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Topic of the Day

How I.D.E.A. Increases the Need for 
Functional Behavior Analytic
Skills in Public Schools: 
What they don't know can hurt us!

Initially read at:
25th Annual Convention of
The Association for Behavior Analysis
May 1999, Chicago

While it is true that as Forsyth, Kollins, and Canna have pointed out all too many of our colleagues in Behavior Therapy are not using functional-analytic approaches to assessment, many advances in behavioral assessment have been made over the past 30 years - not the least of which is the recent emphasis on Functional Behavior Assessment. Many of the other talks given at ABA this year have focused on technical and scientific issues relating to the refinement of the process of conducting and utilizing a Functional Behavior Assessment. Each such presentation or paper advances the technology - its precision and its applicability to a wider range of questions. These advances improve our ability to use intervention strategies with increased accuracy and effect changes in behavior more rapidly and efficiently. 

The single largest impact on the use of Functional Behavior Assessment has nothing to do with these advances in our technology. The single largest factor in the utilization of Functional Behavior Assessment has nothing to do with our science or degree of scientific rigor. While these factors are at the center of many talks here at the annual conference and papers in our journals they have little to do with the uses to which FBAs are being put or who is deciding the "W" questions relating to FBAs - the Who does them, the When they are done, the Why they are done, and What impact the findings have on programming. The single largest factor in the utilization of Functional Behavior Assessment is all about regulations and politics and that is what this talk is about today.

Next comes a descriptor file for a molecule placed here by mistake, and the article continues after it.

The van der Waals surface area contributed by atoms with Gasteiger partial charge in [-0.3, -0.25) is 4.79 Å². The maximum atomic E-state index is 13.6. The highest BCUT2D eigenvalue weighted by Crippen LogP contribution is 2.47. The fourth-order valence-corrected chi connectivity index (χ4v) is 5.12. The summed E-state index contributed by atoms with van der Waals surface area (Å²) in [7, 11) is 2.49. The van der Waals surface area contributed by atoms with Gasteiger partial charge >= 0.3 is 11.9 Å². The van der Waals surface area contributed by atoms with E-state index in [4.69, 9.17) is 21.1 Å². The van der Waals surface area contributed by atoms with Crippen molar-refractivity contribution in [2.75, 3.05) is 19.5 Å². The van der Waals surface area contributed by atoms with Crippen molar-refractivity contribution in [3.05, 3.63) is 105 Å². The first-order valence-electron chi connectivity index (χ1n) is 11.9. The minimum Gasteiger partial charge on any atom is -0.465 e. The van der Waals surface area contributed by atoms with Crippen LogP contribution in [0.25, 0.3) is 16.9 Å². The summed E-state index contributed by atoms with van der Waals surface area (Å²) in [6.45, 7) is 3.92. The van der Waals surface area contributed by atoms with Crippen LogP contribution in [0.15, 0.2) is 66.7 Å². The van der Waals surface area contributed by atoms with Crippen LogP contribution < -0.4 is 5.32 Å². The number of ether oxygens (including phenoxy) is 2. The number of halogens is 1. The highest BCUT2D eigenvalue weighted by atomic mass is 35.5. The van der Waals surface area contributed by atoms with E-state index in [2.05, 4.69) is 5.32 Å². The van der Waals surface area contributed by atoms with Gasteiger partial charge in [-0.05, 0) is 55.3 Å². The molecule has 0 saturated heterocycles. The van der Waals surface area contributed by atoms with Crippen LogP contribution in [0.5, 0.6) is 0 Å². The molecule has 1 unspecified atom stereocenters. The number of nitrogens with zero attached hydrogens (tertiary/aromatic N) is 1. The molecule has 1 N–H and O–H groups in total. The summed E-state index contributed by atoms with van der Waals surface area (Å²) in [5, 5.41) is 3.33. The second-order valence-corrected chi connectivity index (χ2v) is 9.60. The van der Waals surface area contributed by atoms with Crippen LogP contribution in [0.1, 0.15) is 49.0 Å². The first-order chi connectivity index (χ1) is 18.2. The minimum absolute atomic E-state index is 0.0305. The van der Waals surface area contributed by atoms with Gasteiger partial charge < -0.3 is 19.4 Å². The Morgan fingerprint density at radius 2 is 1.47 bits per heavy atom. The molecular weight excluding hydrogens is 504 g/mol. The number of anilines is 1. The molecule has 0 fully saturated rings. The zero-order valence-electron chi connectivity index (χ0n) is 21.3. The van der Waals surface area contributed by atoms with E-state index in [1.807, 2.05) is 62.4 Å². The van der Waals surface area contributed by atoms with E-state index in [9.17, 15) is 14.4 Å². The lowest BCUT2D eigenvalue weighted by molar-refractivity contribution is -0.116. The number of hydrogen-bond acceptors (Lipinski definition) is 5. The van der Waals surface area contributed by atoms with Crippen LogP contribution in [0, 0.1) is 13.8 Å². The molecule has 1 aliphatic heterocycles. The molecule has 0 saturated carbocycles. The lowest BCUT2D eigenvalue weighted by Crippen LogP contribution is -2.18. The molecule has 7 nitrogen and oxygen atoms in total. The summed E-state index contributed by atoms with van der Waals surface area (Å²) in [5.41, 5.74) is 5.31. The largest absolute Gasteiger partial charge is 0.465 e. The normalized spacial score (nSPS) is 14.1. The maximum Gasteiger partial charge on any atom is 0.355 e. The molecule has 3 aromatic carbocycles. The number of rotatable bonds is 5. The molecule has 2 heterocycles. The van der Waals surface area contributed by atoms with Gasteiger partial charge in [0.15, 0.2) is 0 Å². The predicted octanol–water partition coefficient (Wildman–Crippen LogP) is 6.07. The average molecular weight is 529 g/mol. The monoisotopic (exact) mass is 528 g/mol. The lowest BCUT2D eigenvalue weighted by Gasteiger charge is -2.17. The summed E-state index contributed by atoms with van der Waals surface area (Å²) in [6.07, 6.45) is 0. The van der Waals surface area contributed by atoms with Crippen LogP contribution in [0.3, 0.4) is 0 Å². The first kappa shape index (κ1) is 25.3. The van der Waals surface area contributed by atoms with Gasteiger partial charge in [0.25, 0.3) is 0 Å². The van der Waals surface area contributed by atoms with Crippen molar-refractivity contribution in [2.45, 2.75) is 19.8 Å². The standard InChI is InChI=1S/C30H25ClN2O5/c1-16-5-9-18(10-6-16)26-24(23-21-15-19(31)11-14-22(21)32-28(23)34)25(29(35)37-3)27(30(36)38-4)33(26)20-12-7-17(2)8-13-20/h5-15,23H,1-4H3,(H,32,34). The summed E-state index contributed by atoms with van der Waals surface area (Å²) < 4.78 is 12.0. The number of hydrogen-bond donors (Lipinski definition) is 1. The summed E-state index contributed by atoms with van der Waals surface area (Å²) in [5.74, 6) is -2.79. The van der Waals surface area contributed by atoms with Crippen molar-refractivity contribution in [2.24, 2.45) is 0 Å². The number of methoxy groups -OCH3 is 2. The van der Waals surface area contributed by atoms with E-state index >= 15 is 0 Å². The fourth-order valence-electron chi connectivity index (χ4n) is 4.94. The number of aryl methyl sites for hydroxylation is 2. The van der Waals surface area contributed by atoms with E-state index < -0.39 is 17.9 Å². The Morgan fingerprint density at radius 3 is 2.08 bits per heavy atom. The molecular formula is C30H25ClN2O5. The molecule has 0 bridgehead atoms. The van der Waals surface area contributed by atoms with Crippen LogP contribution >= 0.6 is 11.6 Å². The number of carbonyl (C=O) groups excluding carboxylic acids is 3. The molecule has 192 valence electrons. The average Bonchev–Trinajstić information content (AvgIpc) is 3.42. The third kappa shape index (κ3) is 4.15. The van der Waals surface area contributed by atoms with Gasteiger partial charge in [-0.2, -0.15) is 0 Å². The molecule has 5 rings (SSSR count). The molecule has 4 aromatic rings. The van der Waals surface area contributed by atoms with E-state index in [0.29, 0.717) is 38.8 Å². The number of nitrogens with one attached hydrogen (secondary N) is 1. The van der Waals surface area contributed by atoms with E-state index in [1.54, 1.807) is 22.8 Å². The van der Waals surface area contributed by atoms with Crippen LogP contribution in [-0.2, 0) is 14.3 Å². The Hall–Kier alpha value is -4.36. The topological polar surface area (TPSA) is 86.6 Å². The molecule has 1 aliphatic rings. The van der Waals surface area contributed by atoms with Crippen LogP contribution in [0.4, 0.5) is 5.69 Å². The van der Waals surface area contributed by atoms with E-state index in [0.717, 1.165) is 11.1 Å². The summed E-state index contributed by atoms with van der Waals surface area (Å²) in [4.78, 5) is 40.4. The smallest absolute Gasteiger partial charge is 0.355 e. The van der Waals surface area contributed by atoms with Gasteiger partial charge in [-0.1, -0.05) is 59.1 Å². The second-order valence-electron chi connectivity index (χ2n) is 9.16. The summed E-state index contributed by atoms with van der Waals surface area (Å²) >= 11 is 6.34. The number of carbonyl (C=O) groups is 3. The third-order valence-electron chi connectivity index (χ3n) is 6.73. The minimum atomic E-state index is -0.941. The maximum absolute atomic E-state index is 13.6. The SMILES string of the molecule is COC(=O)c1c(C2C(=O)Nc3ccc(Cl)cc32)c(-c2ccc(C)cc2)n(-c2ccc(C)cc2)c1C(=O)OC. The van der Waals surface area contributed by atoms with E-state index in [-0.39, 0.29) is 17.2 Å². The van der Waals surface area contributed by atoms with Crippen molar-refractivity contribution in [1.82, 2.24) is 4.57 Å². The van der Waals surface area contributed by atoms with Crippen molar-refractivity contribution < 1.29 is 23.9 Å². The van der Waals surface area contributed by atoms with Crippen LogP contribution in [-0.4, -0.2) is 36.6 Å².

A series of public laws - Federal Laws - have had the greatest impact on the utilization of Functional Behavior Assessments.

First, Public Law 94-142 mandates that every child in the United States is entitled to a Free and Appropriate Public Education (FAPE) which means that the public schools in the U.S. are the only government agencies obligated by Federal Law to serve every child regardless of their resources, ability to pay, or severity of disability or behavior. With the introduction of "Managed Care" into all aspects of service delivery - INCLUDING government-based services - there has come a decrease in services available. These decreases have been felt nowhere more severely than in Child & Adolescent services both public and private. Now, you may ask yourself - "What does this have to do with FBA?" ......

The answer is that public schools in the U.S. are serving more disabled students and increasingly students with more serious behavior needs. In the Metro-Atlanta area it is not uncommon for 20-25% of enrolled students to have a special education label through either an IEP or a 504 plan.

Other public agencies know that the schools are unable to decline to provide services and so are "allowing" schools to bare the brunt of such service delivery with greater regularity. In Georgia, as an example, the State Mental Health Agency "redirected" over 65% of its Child and Adolescent service delivery budget over the past 5 years. Inpatient options are quickly fading as realistic and this means that students with problems seldom if ever seen in schools 30 - 20 - and even 10 years ago are routinely being seen in public schools today.

The Second piece of Federal Legislation that you add to this increased demand for services is the Individuals with Disabilities Education Act of 1997 - I.D.E.A. '97.